Chester Engineers was contracted by the Jacksonville Port Authority (JAXPORT) to perform a study to address major concerns and opportunities related to the management of dredging resources, methods of dredge removal, management (capacity and structural) of current and potentially new spoil sites and the optimal use of such materials to the benefit of JAXPORT. All these activities were addressed, on a long-term basis, while maintaining a high degree of ecological interest and focus for the river as well as the adjoining environment. The primary focus of this study was to evaluate this activity for the long term with input from key stakeholders (City of Jacksonville, Port Terminal Operators and the Army Corps of Engineers).
The main challenges in this effort were:
The real estate available for expansion of the JaxPort terminal facilities was limited. In light of this, JAXPORT wanted to evaluate the conversion of some of the cleaner spoil sites, such as Buck Island, into terminal facilities. This conversion would, however, limit dredged material impoundment sites, thus further requiring the need for more creative dredging and impoundment plans.
There was still a need to identify and/or verify existing sediment transport models (computer simulation models) and historical sediment transport studies, which had been performed on the St. Johns River. If these models were found lacking, applicable models or studies would be performed for the river segment of interest.
The Interdisciplinary Approach
In order to achieve this objective by JAXPORT, Chester Engineers structured a comprehensive and detailed analysis of present and projected operational needs, developed and undertook efforts to develop an understanding of the physical limiting criteria and imposed conditions, assessed resource and manpower availability and allocation, identified alternative methodologies and/or technologies, and researched and qualified potential opportunities that could impact the JAXPORT facility to the 20-year horizon. Based on the information that had been acquired and the inferences which could be drawn from the information reviewed up to that point, Chester Engineers recommended that JAXPORT institute a rigorous review of the dredging program and implement a proactive dredging strategy for the future.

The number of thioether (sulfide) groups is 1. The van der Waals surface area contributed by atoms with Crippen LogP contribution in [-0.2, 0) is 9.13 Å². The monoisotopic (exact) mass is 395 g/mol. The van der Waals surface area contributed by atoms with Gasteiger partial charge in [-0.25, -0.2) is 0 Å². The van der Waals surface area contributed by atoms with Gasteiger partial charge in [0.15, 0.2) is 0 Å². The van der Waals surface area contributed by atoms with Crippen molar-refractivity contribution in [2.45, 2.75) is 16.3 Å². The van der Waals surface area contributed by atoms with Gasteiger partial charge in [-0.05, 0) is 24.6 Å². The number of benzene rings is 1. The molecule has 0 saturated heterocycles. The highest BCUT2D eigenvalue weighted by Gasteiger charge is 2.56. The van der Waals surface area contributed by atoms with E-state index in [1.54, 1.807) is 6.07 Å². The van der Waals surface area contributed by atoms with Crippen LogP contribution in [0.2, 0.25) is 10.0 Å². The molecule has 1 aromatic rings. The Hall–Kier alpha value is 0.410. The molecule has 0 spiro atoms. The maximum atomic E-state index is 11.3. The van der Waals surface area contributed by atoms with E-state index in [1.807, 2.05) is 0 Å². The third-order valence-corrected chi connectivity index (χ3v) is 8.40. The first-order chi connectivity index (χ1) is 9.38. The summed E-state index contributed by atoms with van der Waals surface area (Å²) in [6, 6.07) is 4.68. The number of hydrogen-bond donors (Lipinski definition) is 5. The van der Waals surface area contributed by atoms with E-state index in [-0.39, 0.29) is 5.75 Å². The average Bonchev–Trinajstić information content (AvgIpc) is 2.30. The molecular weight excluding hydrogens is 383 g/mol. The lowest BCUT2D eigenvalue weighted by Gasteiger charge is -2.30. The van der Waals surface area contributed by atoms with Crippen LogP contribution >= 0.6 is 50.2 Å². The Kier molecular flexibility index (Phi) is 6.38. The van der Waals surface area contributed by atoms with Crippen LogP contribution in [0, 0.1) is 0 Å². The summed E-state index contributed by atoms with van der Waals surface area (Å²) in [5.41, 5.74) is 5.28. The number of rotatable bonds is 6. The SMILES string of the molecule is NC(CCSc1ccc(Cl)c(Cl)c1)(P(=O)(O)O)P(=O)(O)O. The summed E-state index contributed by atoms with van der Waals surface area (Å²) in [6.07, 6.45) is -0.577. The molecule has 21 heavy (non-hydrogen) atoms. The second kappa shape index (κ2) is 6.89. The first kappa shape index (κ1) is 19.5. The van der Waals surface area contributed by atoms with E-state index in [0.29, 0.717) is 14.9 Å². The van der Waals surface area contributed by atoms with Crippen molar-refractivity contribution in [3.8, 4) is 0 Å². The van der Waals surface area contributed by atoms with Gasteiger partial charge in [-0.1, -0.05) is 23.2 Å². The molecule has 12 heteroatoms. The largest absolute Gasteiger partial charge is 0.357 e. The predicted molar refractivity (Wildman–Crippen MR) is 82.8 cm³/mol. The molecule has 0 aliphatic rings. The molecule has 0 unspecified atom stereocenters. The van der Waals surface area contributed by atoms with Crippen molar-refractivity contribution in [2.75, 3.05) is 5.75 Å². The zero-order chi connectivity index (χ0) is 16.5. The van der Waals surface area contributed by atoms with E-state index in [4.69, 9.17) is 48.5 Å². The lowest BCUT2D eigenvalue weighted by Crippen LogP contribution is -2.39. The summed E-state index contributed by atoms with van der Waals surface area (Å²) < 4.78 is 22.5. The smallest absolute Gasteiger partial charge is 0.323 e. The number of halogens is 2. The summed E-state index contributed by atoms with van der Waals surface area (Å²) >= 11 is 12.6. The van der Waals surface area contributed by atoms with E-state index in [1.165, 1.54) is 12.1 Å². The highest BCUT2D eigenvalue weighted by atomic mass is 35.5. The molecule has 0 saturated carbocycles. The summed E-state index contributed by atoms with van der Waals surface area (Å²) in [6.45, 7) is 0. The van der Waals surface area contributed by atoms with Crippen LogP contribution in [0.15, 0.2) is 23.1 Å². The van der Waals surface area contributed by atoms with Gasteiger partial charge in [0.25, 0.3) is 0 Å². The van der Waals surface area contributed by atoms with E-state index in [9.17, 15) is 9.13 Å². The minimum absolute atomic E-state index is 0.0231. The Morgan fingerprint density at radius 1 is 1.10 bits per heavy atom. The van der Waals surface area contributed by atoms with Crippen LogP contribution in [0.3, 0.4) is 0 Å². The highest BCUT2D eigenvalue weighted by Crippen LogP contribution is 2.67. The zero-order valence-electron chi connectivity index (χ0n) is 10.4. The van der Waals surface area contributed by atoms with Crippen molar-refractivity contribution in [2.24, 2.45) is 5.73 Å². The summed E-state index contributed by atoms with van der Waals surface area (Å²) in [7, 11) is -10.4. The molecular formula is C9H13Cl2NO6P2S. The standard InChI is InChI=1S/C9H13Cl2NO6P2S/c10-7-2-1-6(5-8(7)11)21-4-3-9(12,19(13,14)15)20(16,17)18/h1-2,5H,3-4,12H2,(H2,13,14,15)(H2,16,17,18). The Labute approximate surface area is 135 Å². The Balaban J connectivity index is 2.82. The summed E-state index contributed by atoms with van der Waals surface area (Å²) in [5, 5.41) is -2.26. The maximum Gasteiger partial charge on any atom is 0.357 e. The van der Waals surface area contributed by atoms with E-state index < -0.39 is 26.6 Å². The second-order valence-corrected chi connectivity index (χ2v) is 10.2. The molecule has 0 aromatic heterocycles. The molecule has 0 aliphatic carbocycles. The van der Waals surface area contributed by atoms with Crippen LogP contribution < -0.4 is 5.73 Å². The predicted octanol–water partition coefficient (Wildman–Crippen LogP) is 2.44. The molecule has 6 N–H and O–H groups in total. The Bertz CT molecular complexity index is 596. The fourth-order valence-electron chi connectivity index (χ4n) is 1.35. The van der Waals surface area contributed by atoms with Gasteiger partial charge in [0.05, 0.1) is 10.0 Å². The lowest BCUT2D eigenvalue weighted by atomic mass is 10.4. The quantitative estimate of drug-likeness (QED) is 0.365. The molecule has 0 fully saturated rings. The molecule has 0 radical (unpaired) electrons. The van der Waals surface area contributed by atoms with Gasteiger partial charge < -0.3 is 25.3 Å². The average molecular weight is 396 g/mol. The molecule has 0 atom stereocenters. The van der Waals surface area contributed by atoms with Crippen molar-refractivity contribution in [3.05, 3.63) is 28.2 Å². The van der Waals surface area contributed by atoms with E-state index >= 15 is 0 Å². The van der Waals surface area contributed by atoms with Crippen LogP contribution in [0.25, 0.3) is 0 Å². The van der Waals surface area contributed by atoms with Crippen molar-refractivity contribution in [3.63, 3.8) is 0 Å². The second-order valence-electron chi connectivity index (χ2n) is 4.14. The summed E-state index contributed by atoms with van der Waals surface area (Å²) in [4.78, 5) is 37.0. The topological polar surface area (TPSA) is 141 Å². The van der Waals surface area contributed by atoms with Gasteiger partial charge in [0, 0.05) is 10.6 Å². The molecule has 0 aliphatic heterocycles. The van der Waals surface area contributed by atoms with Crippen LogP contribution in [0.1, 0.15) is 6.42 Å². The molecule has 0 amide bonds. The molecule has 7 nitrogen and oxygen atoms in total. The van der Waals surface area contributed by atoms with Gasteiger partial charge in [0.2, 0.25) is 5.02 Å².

The Sustainable Result
JAXPORT immediately instituted a process to investigate and undertook efforts directed toward the creation of additional spoil sites.
Immediate implementation of a disposal handling cost-recovery program (tipping) in order to offset some of the anticipated inevitable development and operating costs. This was envisioned to assume the form of an “across-the-board tipping fee program” analogous to those implemented at other domestic port facilities.
Recommendations included potential alternative dredging technologies that could be envisaged for implementation to allow for larger vessels and also result in cost savings by only having to dredge every other year. The SedCon Turbo systems interrupt the sedimentation cycle by keeping the mud in its fully suspended state. At the same time, powerful water jets sweep the mud back into areas of active river transport. With a fall time of several hours, the sediment is carried far downstream by the ebbing tidal current. The system adds no new sediment to water columns and does not erode existing mud bottom. There has been no evidence of any increased shoaling adjacent to any SedCon Turbo system installations.